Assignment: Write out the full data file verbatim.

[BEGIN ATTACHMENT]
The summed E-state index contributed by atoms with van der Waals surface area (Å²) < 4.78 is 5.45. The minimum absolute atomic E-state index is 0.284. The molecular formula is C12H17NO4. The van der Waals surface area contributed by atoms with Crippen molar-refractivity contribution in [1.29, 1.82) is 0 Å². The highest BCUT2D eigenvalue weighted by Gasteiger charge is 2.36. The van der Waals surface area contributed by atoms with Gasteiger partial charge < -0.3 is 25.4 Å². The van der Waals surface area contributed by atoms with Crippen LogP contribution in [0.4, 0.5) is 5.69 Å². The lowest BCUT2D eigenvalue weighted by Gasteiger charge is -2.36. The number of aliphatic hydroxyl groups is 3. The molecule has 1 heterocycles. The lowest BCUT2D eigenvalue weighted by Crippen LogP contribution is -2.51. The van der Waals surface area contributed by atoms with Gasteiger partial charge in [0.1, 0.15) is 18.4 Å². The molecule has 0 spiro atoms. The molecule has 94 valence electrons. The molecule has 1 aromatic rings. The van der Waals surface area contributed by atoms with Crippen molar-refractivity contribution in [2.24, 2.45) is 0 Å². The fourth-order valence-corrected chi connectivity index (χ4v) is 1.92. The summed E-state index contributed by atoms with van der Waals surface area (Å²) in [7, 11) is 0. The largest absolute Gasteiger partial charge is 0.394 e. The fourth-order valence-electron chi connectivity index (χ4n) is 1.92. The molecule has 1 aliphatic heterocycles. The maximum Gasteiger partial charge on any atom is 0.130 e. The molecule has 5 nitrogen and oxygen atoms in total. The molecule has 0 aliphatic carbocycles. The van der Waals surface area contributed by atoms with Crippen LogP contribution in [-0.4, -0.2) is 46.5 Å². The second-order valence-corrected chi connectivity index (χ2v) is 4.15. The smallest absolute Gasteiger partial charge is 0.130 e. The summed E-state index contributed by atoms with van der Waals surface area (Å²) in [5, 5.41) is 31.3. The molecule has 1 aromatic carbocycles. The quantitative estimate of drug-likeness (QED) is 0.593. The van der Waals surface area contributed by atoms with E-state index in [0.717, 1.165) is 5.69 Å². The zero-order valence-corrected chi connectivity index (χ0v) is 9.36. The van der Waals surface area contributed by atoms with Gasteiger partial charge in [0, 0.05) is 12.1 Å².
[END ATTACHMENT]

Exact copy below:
The summed E-state index contributed by atoms with van der Waals surface area (Å²) < 4.78 is 5.45. The minimum absolute atomic E-state index is 0.284. The molecular formula is C12H17NO4. The van der Waals surface area contributed by atoms with Crippen molar-refractivity contribution in [1.29, 1.82) is 0 Å². The highest BCUT2D eigenvalue weighted by Gasteiger charge is 2.36. The van der Waals surface area contributed by atoms with Gasteiger partial charge < -0.3 is 25.4 Å². The van der Waals surface area contributed by atoms with Crippen LogP contribution in [0.4, 0.5) is 5.69 Å². The lowest BCUT2D eigenvalue weighted by Gasteiger charge is -2.36. The number of aliphatic hydroxyl groups is 3. The molecule has 1 heterocycles. The lowest BCUT2D eigenvalue weighted by Crippen LogP contribution is -2.51. The van der Waals surface area contributed by atoms with Gasteiger partial charge in [0.1, 0.15) is 18.4 Å². The molecule has 0 spiro atoms. The molecule has 94 valence electrons. The molecule has 1 aromatic rings. The van der Waals surface area contributed by atoms with Crippen molar-refractivity contribution in [2.24, 2.45) is 0 Å². The fourth-order valence-corrected chi connectivity index (χ4v) is 1.92. The summed E-state index contributed by atoms with van der Waals surface area (Å²) in [7, 11) is 0. The largest absolute Gasteiger partial charge is 0.394 e. The fourth-order valence-electron chi connectivity index (χ4n) is 1.92. The molecule has 1 aliphatic heterocycles. The maximum Gasteiger partial charge on any atom is 0.130 e. The molecule has 5 nitrogen and oxygen atoms in total. The molecule has 0 aliphatic carbocycles. The van der Waals surface area contributed by atoms with Crippen LogP contribution in [-0.4, -0.2) is 46.5 Å². The second-order valence-corrected chi connectivity index (χ2v) is 4.15. The smallest absolute Gasteiger partial charge is 0.130 e. The summed E-state index contributed by atoms with van der Waals surface area (Å²) in [5, 5.41) is 31.3. The molecule has 1 aromatic carbocycles. The quantitative estimate of drug-likeness (QED) is 0.593. The van der Waals surface area contributed by atoms with E-state index in [0.717, 1.165) is 5.69 Å². The zero-order valence-corrected chi connectivity index (χ0v) is 9.36. The van der Waals surface area contributed by atoms with Gasteiger partial charge in [0, 0.05) is 12.1 Å².